we are the movement generation

wow!

as often happens, i am writing to you in a state of amazement. i just finished the first weekend of the movement generation summer strategic retreats – this weekend was laying out the entirety of our ecological crises, all the stuff i have suspected and felt but didn’t have all the information to back it up. it’s so much worse than i thought, but it really is a transformational and (dareisay) revolutionary comprehension that comes out of having this information, knowing what’s actually happening and knowing what the false solutions are, so that we can be on the right path. the next weekend (in october) will be more about the real solutions we need right now, and what’s already happening.

i took 31 pages of notes, so this is going to be a pretty long post, but i will make it as readable as possible and PLEASE take the time to learn this information and pass it on! i am going to try and capture the key things here – my notes are a jumble of readings, facts, sentiments, a-ha moments, to do lists. hopefully it informs your life and work in some way, though i know it’s hard to capture a live experience in a report back. i’ll do my best.

we were at the occidental arts and ecology center, a gorgeous intentional community which was actually the location of the ‘our power’ action camp that helped to birth the indigenous people’s power project at ruckus. magical, beautiful, education place.

the information was given to us in 5 categories: waste and toxins, water, food and agriculture, climate and energy, and biocultural diversity. we then touched on control mythologies and false solutions, which i will save for a follow-up blog.

readings/things to watch:
Original Instructions, Melissa Nelson
Parable of the Sower, Octavia Butler (and everything else she’s written)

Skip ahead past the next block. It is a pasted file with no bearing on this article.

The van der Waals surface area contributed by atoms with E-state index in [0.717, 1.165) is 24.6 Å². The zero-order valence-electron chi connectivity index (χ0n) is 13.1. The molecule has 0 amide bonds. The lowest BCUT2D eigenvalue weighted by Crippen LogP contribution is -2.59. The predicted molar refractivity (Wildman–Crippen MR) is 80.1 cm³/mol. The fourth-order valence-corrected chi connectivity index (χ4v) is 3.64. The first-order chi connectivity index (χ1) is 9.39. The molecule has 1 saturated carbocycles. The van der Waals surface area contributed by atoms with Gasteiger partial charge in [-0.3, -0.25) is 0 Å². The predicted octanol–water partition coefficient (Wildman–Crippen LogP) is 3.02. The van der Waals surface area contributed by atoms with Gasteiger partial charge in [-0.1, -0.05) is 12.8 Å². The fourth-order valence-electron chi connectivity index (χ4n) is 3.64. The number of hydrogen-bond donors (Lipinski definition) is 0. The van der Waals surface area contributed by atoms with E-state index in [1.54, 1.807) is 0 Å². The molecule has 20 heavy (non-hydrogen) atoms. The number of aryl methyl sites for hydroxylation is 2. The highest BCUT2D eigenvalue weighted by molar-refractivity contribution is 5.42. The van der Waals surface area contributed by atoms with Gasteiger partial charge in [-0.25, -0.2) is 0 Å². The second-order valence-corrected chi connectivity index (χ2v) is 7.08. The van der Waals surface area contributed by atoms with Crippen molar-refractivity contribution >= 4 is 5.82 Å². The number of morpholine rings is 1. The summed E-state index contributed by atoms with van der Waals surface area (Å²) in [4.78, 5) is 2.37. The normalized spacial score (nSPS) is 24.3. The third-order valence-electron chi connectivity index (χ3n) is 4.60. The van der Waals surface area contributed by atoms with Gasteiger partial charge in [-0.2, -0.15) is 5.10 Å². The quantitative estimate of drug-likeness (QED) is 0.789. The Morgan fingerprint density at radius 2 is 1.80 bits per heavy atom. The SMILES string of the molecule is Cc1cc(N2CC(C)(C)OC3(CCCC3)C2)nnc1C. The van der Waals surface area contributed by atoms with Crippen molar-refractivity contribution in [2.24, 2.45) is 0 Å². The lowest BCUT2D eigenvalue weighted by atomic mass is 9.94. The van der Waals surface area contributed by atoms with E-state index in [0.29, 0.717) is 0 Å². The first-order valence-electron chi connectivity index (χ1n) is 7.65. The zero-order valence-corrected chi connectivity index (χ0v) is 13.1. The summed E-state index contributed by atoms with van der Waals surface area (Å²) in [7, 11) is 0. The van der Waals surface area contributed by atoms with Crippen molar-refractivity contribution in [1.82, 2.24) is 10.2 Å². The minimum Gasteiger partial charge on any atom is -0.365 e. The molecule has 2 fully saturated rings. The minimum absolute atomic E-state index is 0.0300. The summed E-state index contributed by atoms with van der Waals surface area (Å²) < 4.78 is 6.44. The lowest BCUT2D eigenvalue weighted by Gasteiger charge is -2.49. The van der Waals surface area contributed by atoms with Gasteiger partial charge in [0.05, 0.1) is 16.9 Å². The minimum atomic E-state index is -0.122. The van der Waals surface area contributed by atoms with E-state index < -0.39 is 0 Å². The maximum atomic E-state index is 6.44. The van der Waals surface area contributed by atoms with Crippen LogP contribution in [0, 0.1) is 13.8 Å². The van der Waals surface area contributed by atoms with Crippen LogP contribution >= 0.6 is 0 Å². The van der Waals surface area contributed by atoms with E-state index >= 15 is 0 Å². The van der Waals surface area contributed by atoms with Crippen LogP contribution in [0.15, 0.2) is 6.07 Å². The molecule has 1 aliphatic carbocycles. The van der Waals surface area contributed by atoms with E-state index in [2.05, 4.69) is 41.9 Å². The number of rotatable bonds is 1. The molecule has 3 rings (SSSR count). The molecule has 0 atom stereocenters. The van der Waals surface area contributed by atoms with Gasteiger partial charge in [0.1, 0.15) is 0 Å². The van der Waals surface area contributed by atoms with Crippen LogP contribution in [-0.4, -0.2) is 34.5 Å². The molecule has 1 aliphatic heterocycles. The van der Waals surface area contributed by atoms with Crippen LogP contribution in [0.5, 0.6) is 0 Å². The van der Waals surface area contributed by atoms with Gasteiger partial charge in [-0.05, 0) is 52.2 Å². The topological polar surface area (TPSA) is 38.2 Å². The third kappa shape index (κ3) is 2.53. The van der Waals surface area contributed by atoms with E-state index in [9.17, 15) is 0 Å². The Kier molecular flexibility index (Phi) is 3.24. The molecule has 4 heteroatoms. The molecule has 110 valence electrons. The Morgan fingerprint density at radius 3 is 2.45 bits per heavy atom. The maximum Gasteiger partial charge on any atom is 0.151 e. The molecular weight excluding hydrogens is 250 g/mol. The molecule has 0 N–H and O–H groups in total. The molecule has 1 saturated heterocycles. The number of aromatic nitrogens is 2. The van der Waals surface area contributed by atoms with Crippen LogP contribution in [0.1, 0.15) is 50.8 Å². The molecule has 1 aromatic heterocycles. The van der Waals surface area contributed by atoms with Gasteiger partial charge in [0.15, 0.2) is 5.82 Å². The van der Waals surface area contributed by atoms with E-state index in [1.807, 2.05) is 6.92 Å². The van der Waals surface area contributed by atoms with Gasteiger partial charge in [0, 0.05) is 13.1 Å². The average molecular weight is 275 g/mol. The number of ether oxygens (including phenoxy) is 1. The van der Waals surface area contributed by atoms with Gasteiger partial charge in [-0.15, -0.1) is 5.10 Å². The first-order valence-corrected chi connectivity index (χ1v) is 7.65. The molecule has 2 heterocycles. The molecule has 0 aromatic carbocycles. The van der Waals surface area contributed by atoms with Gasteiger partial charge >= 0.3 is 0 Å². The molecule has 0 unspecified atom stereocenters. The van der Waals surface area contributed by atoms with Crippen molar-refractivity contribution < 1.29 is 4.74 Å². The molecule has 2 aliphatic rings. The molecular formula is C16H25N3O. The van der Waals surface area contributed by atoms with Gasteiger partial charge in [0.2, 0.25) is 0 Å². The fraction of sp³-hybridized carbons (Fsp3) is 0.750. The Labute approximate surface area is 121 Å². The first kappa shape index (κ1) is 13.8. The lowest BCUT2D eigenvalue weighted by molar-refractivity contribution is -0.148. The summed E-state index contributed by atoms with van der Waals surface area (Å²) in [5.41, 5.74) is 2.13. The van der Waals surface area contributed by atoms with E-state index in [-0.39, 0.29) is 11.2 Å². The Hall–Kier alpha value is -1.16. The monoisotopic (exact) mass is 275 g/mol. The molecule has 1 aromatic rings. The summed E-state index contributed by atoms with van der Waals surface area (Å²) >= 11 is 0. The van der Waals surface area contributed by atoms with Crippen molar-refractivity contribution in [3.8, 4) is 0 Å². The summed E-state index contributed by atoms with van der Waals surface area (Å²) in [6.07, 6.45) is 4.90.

– Battlestar Galactica
– watch Fresh (documentary on great food systems)
– read Funny Weather

    overview and key terms:

biocyde: death to biology (death to the natural biological growth in an area)
edge: transitions between rivers and land, or different ecosystems.
interior: deep within ecosystems, where an ecosystem is most fully realized (larger predators!)
ecosystem: an entire interdependent system (forest, ocean, HUMAN)

first of all, this age of cars, dvd players, tons of materials, flying all over the place is brief, and peaking. we have been thinking in terms of endless resources – we need to think in terms of being resilient.

fact: you can trace nutrient loss over the last 150 years in california as a result of salmon not making it all the way up to the sierras. their cycle is to go out into the ocean, eat up and get full of rich ocean nutrients, then swim up the rivers to the sierras where they reproduce and then die, leaving all those nutrients there. they used to fill the rivers to such a degree that folks would say you could walk across their backs. when they don’t make it, it depletes the nutrients in that whole region – they are like a 50 pound bag of marine nutrient fertilizer. they aren’t the victim of overfishing, they are the victim of shifting environments which add silt and toxins to the water and make it impossible for them to get up into the sierras.